Ligand Induced Activation ofEGFR

EGFR, along with the other ErbB family members, is activated by a diverse array of extracellular growth factor ligands, such as EGF, transforming growth factor a (TGFa) and amphiregulin (AR) (1,2) as well as betacellulin, epiregulin, heparin binding-EGF, and the neuregulins (8). Upon ligation, ErbB proteins form homo- or hetero-dimers resulting in activation of their tyrosine kinase functionality and subsequent transphos-phorylation of the receptors on multiple tyrosine residues in the cytoplasmic tail (Fig. 1), facilitating the recruitment of docking partners (9).

No known ligand for ErbB2 has thus far been identified. It has been proposed that ErbB2 must form heterodimers with other ErbBs in order to undergo ligand-dependent activation. ErbB2 is also the preferred dimerization partner for all ErbB proteins (10). In a similar vein, ErbB3 lacks kinase activity and thus requires heterodimerization with and transphosphorylation by another ErbB member in order to become activated (11). EGFR, in contrast, can become activated by cognate ligands in homodimer form.

The biochemical basis for EGFR activation upon ligand binding and dimerization has recently been elucidated (12). Recent crystallographic studies have shown that EGFR can adopt one of two conformations, an auto-inhibited (inactive) state, or an activated state. Upon ligand binding, an asymmetric homodimer forms between these two states, such that the C-terminal lobe of the "active" EGFR monomer causes relief of the autoinhibition in the "inactive" EGFR monomer. This mechanism is reminiscent of cyclin-mediated activation of cyclin-dependent kinases (CDKs) (13) and results in potent activation of EGFR's kinase activity followed by autophosphorylation of C-terminal tyrosine residues. This mode of activation suggests that EGFR does not require prior tyrosine phosphorylation, but does require dimerization, in order to become activated, and that it may activate other ErbB family members in asymmetric heterodimers, independently of its own intrinsic kinase activity.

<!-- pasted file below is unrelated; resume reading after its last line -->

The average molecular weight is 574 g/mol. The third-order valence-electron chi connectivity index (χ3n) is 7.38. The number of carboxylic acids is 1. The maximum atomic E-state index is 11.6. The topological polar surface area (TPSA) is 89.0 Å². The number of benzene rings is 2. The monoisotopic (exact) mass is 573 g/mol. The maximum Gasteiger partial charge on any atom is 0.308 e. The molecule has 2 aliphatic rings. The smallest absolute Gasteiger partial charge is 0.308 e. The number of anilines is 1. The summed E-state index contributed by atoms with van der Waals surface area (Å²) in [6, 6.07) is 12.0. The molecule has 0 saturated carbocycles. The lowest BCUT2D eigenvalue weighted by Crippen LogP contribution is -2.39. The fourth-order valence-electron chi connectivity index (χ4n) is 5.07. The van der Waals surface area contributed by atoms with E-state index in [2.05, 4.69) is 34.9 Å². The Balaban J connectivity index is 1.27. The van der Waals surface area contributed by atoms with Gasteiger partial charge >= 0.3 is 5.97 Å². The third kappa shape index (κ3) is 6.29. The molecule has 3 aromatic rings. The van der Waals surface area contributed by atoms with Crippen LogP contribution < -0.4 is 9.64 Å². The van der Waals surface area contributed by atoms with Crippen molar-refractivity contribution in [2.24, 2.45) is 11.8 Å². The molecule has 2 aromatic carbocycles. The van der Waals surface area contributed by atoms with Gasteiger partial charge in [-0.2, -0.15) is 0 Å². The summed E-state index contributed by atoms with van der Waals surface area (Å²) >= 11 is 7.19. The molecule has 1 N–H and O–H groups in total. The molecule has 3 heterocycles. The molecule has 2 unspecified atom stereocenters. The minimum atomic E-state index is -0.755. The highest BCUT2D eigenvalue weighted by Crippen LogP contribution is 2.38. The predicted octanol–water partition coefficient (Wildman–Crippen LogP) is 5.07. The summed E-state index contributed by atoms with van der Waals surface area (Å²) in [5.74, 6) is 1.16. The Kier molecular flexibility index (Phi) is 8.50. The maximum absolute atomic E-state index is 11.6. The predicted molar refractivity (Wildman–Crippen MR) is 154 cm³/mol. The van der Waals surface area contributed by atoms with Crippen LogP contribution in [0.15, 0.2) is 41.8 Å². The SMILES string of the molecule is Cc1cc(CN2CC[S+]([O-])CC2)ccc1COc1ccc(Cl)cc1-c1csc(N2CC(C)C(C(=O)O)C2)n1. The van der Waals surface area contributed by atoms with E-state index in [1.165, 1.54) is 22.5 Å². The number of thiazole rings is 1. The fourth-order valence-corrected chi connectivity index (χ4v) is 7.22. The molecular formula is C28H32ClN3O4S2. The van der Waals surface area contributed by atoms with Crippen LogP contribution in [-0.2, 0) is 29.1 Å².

Upon ligation, EGFR is rapidly endocytosed into clathrin-coated vesicles, along with bound ligand (14). In early endosomes, c-Cbl, an E3 ubiquitin ligase is recruited to EGFR, resulting in ubiquitination of the receptor (15). Ubiquitinated EGFR, localized within early endosomes, maintains mitogenic signaling capacity (16). Activated EGFR in endosomes is then sorted towards the lysosomal degradation pathway, resulting in signal attenuation or, in rare circumstances, is recycled to the cell surface following vesicular fusion with the plasma membrane.

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